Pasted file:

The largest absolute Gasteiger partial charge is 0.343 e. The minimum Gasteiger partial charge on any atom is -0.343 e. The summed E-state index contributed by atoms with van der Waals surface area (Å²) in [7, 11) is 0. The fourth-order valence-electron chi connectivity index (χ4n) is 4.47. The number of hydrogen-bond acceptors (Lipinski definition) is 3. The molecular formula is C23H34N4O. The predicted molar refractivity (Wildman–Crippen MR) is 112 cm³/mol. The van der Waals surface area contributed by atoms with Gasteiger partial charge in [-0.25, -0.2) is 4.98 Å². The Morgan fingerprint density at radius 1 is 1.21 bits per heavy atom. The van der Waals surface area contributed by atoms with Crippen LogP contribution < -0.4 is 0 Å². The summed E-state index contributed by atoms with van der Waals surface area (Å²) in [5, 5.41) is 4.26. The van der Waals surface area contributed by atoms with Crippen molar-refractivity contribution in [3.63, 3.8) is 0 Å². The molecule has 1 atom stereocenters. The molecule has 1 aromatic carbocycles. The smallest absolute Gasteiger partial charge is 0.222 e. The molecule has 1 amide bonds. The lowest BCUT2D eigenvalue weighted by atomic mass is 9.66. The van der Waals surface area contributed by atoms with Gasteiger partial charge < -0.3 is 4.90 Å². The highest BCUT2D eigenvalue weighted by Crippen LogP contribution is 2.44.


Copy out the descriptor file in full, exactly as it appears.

The largest absolute Gasteiger partial charge is 0.343 e. The minimum Gasteiger partial charge on any atom is -0.343 e. The summed E-state index contributed by atoms with van der Waals surface area (Å²) in [7, 11) is 0. The fourth-order valence-electron chi connectivity index (χ4n) is 4.47. The number of hydrogen-bond acceptors (Lipinski definition) is 3. The molecular formula is C23H34N4O. The predicted molar refractivity (Wildman–Crippen MR) is 112 cm³/mol. The van der Waals surface area contributed by atoms with Gasteiger partial charge in [-0.25, -0.2) is 4.98 Å². The Morgan fingerprint density at radius 1 is 1.21 bits per heavy atom. The van der Waals surface area contributed by atoms with Crippen LogP contribution < -0.4 is 0 Å². The summed E-state index contributed by atoms with van der Waals surface area (Å²) in [5, 5.41) is 4.26. The van der Waals surface area contributed by atoms with Crippen molar-refractivity contribution in [3.63, 3.8) is 0 Å². The molecule has 1 atom stereocenters. The molecule has 1 aromatic carbocycles. The smallest absolute Gasteiger partial charge is 0.222 e. The molecule has 1 amide bonds. The lowest BCUT2D eigenvalue weighted by atomic mass is 9.66. The van der Waals surface area contributed by atoms with Gasteiger partial charge < -0.3 is 4.90 Å². The highest BCUT2D eigenvalue weighted by Crippen LogP contribution is 2.44.